Published: Lake Union
Date: 12th February 2019
Source: Little Bird Publicity via NetGalley
The Victory Garden by Rhys Bowen explores the upheaval of World War 1 and the far flung impact on the people in England. Hardly one family was left untouched by loss, and if not loss – men who return deeply scarred by the experience. Class barriers begin to tone down, women take on new roles – and The Victory Garden gave me, the reader a taste of that.
Emily – the main character was someone I came to really like and admire. She is a middle class woman with a Judge as a father. Her mother is very cognisant of class and was rather a sad case to behold. Because they had lost their son in the first year of the war they kept a tight hold on Emily and would not allow her to help out in the war effort. And the question of them is – when the chips are down “Does family matter?”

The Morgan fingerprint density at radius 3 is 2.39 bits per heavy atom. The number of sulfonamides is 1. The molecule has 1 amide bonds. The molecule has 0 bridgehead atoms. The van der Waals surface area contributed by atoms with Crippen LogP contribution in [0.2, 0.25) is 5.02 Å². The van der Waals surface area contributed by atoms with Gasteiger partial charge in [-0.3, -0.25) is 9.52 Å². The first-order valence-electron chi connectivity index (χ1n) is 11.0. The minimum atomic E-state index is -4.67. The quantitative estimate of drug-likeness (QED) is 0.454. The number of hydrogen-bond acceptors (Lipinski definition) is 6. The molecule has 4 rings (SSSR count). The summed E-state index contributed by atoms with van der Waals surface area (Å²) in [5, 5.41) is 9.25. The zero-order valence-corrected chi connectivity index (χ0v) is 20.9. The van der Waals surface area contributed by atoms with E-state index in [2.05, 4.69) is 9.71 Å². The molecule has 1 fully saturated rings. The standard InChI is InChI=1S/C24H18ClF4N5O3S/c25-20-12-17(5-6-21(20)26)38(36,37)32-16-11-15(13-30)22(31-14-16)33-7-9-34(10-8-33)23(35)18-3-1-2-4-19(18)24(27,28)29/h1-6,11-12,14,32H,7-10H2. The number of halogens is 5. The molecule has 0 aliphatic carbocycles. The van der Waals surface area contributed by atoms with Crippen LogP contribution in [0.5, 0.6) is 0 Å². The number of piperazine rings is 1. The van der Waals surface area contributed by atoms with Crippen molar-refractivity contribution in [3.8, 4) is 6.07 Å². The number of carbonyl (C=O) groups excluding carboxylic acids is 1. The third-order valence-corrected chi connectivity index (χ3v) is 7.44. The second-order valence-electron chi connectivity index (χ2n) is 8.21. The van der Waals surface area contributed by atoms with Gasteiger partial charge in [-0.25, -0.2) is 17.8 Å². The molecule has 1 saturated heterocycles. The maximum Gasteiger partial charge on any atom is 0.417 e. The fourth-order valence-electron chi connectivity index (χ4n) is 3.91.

When Emily turns twenty one though all that changes and she sets off to become a land girl. The work is hard, but she is willing to give it a go and in doing so forms meaningful relationships with women of lower class and means.
The story moves along at a good pace and I found myself picking up the book happily at any chance I had. I loved the journey Emily had to take to find herself and her place among community. And she is supported by a very likeable group of people. I don’t want to give away all that happens to her, so no more.
If you enjoy books about the English countryside, people banding together in hard times and a heroine who ‘comes of age’ then I think you’d enjoy this.